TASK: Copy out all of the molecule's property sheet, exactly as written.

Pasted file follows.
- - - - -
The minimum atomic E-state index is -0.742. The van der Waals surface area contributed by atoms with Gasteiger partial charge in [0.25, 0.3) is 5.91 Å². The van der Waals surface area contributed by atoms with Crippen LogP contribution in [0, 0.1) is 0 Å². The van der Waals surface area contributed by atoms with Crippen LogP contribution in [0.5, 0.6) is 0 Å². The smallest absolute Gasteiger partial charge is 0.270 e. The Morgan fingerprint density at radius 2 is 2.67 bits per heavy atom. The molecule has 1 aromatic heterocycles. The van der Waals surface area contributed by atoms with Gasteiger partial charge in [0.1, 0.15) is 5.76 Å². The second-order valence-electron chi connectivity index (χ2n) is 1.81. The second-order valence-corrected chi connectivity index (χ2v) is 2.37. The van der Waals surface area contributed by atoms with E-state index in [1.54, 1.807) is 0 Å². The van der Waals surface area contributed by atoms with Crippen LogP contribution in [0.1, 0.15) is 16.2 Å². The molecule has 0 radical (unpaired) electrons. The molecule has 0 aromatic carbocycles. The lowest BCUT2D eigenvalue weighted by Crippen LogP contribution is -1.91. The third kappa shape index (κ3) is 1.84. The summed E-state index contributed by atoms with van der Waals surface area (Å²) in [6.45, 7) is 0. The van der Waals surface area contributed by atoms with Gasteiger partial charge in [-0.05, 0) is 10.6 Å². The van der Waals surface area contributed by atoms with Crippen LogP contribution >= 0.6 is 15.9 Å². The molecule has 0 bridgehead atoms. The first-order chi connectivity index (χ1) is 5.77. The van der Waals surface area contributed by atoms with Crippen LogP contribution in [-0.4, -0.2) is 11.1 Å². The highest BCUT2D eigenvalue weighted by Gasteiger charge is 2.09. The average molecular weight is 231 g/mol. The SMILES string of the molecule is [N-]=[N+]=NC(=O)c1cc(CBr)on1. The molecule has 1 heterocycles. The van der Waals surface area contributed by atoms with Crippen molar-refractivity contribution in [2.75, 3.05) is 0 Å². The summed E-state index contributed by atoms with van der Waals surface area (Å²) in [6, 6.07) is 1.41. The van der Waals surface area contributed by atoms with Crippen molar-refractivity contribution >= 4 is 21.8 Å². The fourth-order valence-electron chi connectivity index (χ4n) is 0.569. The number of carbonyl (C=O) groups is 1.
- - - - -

The minimum atomic E-state index is -0.742. The van der Waals surface area contributed by atoms with Gasteiger partial charge in [0.25, 0.3) is 5.91 Å². The van der Waals surface area contributed by atoms with Crippen LogP contribution in [0, 0.1) is 0 Å². The van der Waals surface area contributed by atoms with Crippen LogP contribution in [0.5, 0.6) is 0 Å². The smallest absolute Gasteiger partial charge is 0.270 e. The Morgan fingerprint density at radius 2 is 2.67 bits per heavy atom. The molecule has 1 aromatic heterocycles. The van der Waals surface area contributed by atoms with Gasteiger partial charge in [0.1, 0.15) is 5.76 Å². The second-order valence-electron chi connectivity index (χ2n) is 1.81. The second-order valence-corrected chi connectivity index (χ2v) is 2.37. The van der Waals surface area contributed by atoms with E-state index in [1.54, 1.807) is 0 Å². The van der Waals surface area contributed by atoms with Crippen LogP contribution in [0.1, 0.15) is 16.2 Å². The molecule has 0 radical (unpaired) electrons. The molecule has 0 aromatic carbocycles. The lowest BCUT2D eigenvalue weighted by Crippen LogP contribution is -1.91. The third kappa shape index (κ3) is 1.84. The summed E-state index contributed by atoms with van der Waals surface area (Å²) in [6.45, 7) is 0. The van der Waals surface area contributed by atoms with Gasteiger partial charge in [-0.05, 0) is 10.6 Å². The van der Waals surface area contributed by atoms with Crippen LogP contribution >= 0.6 is 15.9 Å². The molecule has 0 bridgehead atoms. The first-order chi connectivity index (χ1) is 5.77. The van der Waals surface area contributed by atoms with Crippen LogP contribution in [-0.4, -0.2) is 11.1 Å². The highest BCUT2D eigenvalue weighted by Gasteiger charge is 2.09. The average molecular weight is 231 g/mol. The SMILES string of the molecule is [N-]=[N+]=NC(=O)c1cc(CBr)on1. The molecule has 1 heterocycles. The van der Waals surface area contributed by atoms with Crippen molar-refractivity contribution in [2.75, 3.05) is 0 Å². The summed E-state index contributed by atoms with van der Waals surface area (Å²) in [6, 6.07) is 1.41. The van der Waals surface area contributed by atoms with Crippen molar-refractivity contribution >= 4 is 21.8 Å². The fourth-order valence-electron chi connectivity index (χ4n) is 0.569. The number of carbonyl (C=O) groups is 1.